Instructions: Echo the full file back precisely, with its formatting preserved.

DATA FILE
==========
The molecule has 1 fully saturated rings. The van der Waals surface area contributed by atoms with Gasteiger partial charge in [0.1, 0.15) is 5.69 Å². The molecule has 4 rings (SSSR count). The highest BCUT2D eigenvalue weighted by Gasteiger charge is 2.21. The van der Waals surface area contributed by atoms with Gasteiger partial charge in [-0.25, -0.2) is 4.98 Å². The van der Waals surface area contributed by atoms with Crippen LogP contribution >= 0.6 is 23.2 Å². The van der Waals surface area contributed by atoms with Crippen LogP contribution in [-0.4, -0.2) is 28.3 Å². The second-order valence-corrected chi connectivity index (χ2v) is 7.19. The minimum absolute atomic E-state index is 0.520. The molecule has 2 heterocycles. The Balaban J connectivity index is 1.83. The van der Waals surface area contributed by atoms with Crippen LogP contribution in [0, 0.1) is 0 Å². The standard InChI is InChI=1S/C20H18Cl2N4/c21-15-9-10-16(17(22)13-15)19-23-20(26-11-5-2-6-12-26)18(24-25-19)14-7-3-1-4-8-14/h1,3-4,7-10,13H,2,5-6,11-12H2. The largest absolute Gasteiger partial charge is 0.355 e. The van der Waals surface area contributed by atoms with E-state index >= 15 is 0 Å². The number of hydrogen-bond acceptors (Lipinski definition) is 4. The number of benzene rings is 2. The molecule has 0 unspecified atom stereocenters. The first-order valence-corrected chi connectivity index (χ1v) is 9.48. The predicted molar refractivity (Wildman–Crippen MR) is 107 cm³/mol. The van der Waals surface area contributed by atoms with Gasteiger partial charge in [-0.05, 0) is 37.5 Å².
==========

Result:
The molecule has 1 fully saturated rings. The van der Waals surface area contributed by atoms with Gasteiger partial charge in [0.1, 0.15) is 5.69 Å². The molecule has 4 rings (SSSR count). The highest BCUT2D eigenvalue weighted by Gasteiger charge is 2.21. The van der Waals surface area contributed by atoms with Gasteiger partial charge in [-0.25, -0.2) is 4.98 Å². The van der Waals surface area contributed by atoms with Crippen LogP contribution >= 0.6 is 23.2 Å². The van der Waals surface area contributed by atoms with Crippen LogP contribution in [-0.4, -0.2) is 28.3 Å². The second-order valence-corrected chi connectivity index (χ2v) is 7.19. The minimum absolute atomic E-state index is 0.520. The molecule has 2 heterocycles. The Balaban J connectivity index is 1.83. The van der Waals surface area contributed by atoms with Crippen LogP contribution in [0, 0.1) is 0 Å². The standard InChI is InChI=1S/C20H18Cl2N4/c21-15-9-10-16(17(22)13-15)19-23-20(26-11-5-2-6-12-26)18(24-25-19)14-7-3-1-4-8-14/h1,3-4,7-10,13H,2,5-6,11-12H2. The largest absolute Gasteiger partial charge is 0.355 e. The van der Waals surface area contributed by atoms with E-state index >= 15 is 0 Å². The number of hydrogen-bond acceptors (Lipinski definition) is 4. The number of benzene rings is 2. The molecule has 0 unspecified atom stereocenters. The first-order valence-corrected chi connectivity index (χ1v) is 9.48. The predicted molar refractivity (Wildman–Crippen MR) is 107 cm³/mol. The van der Waals surface area contributed by atoms with Gasteiger partial charge in [-0.05, 0) is 37.5 Å².